What we really need is STEAM

What we really need is STEAM

There has been much talk over the last few years regarding the push, promotion and overall necessity of STEM (Science, technology, engineering and maths) subjects and career advice. As a result there has been a wealth of great information and evidence stating exactly why these subjects and associated skills play such an essential role in the wider economy. All fantastic stuff.

However, some experts fear that this all-out push for STEM might lead to the possible neglect and abandonment of non-STEM subjects and careers – particularly the arts and creatives.

But does that really need to be the case? Does it have to be such a polarised one or the other scenario?

Do STEM subjects and careers exist in a world devoid of creativity and visual thinking? Of course not – the arts and STEM go hand-in-hand.

What we really should be pushing is STEAM (science, technology, engineering, the ARTS, and maths).

Over the pond in the US, they have already been shouting about the benefits of STEAM for some time. There are two great websites and organisations extolling the virtues of including the arts within STEM:

www.Stemtosteam.org

www.steam-notstem.com

The mission statement for steam-notstem paraphrases the supporting argument nicely:

  • Creativity is an essential driver of innovation
  • Innovation itself is a vital driving force behind current and future industry
  • Current and future industry secures our current and future economic wellbeing.

With such a heavy emphasis on STEM subjects alone, the worry is that this founding principle of creativity will not be developed and nurtured – and so lost to a generation entering the workplace.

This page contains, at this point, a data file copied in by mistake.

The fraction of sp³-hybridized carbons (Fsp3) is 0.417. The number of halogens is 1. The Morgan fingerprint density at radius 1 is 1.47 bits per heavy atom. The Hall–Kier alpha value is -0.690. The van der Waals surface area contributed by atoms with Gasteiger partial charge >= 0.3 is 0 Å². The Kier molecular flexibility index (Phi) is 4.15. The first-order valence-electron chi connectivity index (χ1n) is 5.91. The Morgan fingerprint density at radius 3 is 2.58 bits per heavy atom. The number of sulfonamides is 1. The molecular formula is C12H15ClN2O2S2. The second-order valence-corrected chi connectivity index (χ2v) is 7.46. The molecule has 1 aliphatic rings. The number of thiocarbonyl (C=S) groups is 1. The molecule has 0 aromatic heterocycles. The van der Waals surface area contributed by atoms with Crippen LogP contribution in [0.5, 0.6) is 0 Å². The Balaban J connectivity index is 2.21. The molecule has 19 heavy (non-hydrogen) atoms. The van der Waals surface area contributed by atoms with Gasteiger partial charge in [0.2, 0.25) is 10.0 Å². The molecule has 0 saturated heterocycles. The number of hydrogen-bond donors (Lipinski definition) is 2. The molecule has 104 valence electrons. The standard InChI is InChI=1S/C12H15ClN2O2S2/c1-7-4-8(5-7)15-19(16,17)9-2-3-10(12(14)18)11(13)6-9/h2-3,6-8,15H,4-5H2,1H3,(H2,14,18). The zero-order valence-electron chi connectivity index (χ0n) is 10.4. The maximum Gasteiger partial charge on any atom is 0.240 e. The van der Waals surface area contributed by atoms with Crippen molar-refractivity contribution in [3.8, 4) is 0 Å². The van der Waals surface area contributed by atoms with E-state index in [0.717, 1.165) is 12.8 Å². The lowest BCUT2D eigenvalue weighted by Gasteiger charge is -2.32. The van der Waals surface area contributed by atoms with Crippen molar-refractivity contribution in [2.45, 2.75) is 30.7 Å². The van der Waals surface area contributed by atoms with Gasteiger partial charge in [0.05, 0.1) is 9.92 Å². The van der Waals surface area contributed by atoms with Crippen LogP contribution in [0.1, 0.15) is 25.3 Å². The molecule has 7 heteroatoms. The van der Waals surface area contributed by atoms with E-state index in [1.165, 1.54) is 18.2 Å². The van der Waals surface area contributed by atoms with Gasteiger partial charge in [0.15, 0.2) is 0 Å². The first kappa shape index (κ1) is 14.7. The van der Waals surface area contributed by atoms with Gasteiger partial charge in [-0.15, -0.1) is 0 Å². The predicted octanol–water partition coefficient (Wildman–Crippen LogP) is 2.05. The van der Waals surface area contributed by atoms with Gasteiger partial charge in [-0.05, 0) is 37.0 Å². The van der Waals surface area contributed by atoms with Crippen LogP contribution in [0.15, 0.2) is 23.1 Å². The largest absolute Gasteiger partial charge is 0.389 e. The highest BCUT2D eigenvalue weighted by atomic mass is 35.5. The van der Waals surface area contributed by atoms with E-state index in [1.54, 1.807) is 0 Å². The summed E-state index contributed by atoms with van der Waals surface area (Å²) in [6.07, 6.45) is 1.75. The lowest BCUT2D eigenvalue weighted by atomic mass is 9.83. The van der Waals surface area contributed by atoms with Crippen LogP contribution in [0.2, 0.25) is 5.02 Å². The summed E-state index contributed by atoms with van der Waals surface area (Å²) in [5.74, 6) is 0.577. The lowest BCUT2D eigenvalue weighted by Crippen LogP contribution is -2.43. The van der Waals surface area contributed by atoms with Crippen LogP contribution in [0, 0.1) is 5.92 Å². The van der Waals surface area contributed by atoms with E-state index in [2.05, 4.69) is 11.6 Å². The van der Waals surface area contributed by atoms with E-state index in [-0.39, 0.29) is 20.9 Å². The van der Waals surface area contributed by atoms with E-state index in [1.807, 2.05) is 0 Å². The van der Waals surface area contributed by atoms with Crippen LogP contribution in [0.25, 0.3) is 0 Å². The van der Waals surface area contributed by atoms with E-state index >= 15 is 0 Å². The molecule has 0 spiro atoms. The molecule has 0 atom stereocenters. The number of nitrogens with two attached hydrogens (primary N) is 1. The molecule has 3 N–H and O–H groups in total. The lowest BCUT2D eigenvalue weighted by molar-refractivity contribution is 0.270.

Let’s look more closely at the shared boundaries.

Artists and scientists both look at the bigger picture and rely on close observation and critical analysis. Designers and engineers work together to find solutions.

In fact it is hard to find examples where science, engineering, technology and maths exist in isolation, separated from creativity. Taking a random and relevant selection of career profiles from our careers guidance product KUDOS, it is not hard to identify how creativity plays a driving role:

  • Aerospace engineer – involvement in the design, development and manufacture of aircraft
  • Automobile engineer – designing, testing and developing automobiles
  • Civil engineer – planning, designing and managing large building projects
  • Biochemist – studying the chemistry of life, and using knowledge and creativity to solve problems in areas like health care, farming, and medicine.
  • Botanist – you will study and monitor the health and distribution of plants. You might be responsible for creating and displaying information
  • Meteorologist – you will collect information and study the atmosphere. You will use creativity to store and display important atmospheric information. You must be able to explain your scientific findings, combining both science and design features.

And I’m sure you can think of many more examples?

Let’s look at the facts:

  1. Art and design helps us to provide real solutions within our everyday lives. Engineering and science combine with creativity to bring these solutions into reality.
  2. Art and design gives scientists and engineers the method of communicating complex scientific information to multiple and broad audiences.
  3. Technology start-ups rely on creativity to help them get off the ground.

The work that has been done supporting STEM has been fantastic – but let’s not forget that vital missing element – and let’s produce STEAM!

Let’s stand up for creativity!

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